What Does the Executive Branch Do?
The Executive Branch
In this video I’m going to fully and completely explain every single aspect of the American Executive Branch. Just kidding – this will be a quick-ish overview. To fully understand any of the three branches of our government would take an entire college-level course, if not more. If you’re curious to learn more after you’ve watched this video, we have a handful of other videos relating to American government and history.
But onto our topic: In order to comprehend any aspect of American governance, one must begin at the almost-beginning: the United States Constitution, which began the ratification process in 1787. Remember that when the British colonies in America rebelled and left the empire, they were intentionally leaving a system of governance that had one absolutely sovereign person in charge of virtually everything (theoretically at least). There are advantages to a monarchy, but there are also disadvantages, and the framers of the Constitution decided that they would like a different system – one with built-in checks and balances. Hence the three branches of government: executive, legislative, and judicial. The president and vice president (and all of their ever-growing number of staff) form the executive branch. The House of Representatives and Senate are the legislative branch, and the Supreme Court (and all of the lower federal courts) comprise the judicial branch
Those three groups must work together. For example, there are certain things the President cannot do without direct approval by Congress (the name we use when we’re talking about both the House of Representatives and the Senate), and any laws that Congress passes must be signed by the President. Those laws can then be challenged, interpreted, or nullified in the court system. This system is designed so that no one person, or group of persons, is able to exercise an inordinate amount of authority.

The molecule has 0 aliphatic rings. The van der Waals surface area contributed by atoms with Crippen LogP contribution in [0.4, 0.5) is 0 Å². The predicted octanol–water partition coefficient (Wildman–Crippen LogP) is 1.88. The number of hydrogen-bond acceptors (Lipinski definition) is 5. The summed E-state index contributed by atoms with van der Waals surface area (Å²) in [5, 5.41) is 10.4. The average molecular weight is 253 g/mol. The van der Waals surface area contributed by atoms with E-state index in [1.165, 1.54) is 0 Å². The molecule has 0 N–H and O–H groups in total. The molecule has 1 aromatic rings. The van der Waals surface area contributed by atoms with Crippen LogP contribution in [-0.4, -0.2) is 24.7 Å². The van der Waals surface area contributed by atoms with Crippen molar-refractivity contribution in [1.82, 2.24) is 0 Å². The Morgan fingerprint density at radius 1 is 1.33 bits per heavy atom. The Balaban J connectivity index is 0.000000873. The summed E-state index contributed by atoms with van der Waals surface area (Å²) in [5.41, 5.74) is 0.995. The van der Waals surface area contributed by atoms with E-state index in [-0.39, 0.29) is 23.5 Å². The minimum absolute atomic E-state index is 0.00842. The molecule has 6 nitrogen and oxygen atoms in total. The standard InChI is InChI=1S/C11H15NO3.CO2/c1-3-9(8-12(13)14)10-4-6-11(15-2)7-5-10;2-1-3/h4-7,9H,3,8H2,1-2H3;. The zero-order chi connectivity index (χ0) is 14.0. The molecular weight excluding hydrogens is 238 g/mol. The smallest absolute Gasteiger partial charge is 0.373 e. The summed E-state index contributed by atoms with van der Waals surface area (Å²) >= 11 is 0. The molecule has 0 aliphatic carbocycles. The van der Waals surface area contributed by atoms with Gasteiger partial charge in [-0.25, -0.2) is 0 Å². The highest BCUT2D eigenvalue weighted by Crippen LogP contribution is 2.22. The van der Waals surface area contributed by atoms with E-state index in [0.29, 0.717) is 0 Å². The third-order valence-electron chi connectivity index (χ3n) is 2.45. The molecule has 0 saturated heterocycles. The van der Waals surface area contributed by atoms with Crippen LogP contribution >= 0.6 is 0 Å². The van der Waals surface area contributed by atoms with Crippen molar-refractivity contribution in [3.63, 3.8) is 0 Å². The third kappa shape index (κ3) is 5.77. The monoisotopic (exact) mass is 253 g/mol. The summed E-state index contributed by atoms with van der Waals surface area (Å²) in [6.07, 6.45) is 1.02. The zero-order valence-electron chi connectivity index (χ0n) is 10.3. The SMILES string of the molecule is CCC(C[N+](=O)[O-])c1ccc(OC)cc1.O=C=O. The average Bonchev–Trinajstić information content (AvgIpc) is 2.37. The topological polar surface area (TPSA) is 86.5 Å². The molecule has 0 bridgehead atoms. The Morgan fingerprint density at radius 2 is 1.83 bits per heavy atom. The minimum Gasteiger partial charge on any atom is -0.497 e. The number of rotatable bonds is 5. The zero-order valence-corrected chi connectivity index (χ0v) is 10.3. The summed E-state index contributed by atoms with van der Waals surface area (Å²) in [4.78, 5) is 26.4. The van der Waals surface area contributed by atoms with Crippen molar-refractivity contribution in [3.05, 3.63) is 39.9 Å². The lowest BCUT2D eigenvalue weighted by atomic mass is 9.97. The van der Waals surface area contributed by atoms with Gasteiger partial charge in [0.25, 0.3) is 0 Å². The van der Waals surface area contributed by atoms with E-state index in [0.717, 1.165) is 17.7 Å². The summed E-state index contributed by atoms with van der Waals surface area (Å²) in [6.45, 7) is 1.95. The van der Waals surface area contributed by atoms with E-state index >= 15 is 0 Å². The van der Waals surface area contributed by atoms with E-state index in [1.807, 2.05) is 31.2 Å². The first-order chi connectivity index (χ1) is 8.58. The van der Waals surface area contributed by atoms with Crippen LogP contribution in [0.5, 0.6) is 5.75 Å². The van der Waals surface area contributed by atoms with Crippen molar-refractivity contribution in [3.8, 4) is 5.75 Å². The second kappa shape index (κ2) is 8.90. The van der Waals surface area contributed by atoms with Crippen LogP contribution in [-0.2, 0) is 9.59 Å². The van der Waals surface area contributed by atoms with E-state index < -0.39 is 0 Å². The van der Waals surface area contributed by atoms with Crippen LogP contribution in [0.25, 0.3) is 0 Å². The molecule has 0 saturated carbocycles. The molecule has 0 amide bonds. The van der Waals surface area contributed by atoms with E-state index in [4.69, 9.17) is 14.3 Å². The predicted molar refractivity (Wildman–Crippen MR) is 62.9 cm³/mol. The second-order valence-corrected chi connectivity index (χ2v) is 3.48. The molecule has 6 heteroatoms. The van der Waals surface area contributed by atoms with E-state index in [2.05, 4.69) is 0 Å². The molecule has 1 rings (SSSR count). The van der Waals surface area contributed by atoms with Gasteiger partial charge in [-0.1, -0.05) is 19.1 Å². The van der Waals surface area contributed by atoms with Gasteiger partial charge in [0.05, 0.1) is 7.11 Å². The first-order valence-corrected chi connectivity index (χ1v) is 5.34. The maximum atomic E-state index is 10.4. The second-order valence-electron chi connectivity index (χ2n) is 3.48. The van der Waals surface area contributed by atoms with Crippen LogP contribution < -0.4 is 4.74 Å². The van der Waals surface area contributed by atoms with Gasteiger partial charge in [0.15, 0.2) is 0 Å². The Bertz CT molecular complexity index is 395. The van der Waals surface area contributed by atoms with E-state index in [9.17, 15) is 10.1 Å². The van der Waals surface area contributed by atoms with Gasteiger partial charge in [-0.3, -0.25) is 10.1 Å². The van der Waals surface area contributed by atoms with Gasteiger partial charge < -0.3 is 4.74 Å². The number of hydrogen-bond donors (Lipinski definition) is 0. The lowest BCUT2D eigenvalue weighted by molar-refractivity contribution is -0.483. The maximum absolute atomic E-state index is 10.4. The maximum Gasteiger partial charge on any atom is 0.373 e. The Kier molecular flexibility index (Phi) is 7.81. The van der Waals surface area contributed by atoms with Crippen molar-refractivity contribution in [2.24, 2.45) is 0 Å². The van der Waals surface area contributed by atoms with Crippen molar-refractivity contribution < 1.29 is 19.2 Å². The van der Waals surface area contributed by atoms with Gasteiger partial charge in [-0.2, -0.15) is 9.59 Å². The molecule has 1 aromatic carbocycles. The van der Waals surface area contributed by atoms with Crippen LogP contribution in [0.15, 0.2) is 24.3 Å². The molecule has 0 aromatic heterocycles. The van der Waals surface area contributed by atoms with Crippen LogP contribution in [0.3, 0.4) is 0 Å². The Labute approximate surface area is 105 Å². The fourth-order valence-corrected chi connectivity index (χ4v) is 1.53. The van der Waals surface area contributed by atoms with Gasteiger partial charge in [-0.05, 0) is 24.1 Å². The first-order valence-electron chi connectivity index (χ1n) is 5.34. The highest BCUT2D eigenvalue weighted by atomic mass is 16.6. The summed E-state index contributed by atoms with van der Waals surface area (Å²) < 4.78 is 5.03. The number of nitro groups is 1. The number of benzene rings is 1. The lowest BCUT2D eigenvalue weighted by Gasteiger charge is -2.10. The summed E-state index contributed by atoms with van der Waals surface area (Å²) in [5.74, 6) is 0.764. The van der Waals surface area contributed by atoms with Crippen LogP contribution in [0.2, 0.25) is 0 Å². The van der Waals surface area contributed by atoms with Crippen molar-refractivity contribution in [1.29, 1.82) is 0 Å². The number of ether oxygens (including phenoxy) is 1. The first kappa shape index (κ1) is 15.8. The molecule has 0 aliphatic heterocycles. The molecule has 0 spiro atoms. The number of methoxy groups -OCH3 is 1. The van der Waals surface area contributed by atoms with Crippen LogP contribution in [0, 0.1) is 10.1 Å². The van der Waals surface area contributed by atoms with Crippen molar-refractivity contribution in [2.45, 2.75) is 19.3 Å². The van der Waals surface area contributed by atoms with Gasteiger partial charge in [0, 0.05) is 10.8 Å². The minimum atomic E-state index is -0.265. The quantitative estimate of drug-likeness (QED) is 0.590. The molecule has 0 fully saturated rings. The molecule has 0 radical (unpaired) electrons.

Article 2 of the Constitution created and defined the executive office. You should go read the whole thing, but I’ll quote some important sections here so we can begin to understand the office of the president. Article 2 begins with “The executive Power shall be vested in a President of the United States of America. He shall hold his Office during the Term of four Years, and, together with the Vice President, chosen for the same Term, be elected, as follows . . .” Then paragraph 2 through 4 explain the electoral college – another check and balance that serves a purpose but is often confusing. Unfortunately, we don’t have time to go into that right now.
Paragraph 5 decrees that “no person except a natural born citizen . . . shall be eligible to the Office of President; neither shall any Person be eligible to that Office who shall not have attained to the Age of 35 years. . . .”
Paragraph 6 describes the transfer of power from the president to the vice president in the event of an extenuating circumstance: “In Case of the Removal of the President from Office, or of his Death, Resignation, or Inability to discharge the Powers and Duties of the said Office, the Same shall devolve on the Vice President… ”
Paragraph 7 allows for the president to be paid, and paragraph 8 prescribes this oath of office: “I do solemnly swear (or affirm) that I will faithfully execute the Office of President of the United States, and will to the best of my Ability, preserve, protect and defend the Constitution of the United States.”
Section 2 begins to enumerate the duties and powers of the President: “The president shall be Commander in Chief of the Army and Navy of the United States” and “he shall have Power to grant Reprieves and Pardons for Offences against the United States, except in Cases of Impeachment.”
In paragraph 2 of section 2 you can see the checks and balances that the framers implemented: “[The president] shall have Power, by and with the Advice and Consent of the Senate, to make Treaties, provided two thirds of the Senators present concur; and he shall nominate, and by and with the Advice and Consent of the Senate, shall appoint Ambassadors, other public Ministers and Consuls, Judges of the Supreme Court, and all other Officers of the United States, whose Appointments are not herein otherwise provided for, and which shall be established by Law: but the Congress may by Law vest the Appointment of such inferior Officers, as they think proper, in the President alone, in the Courts of Law, or in the Heads of Departments.”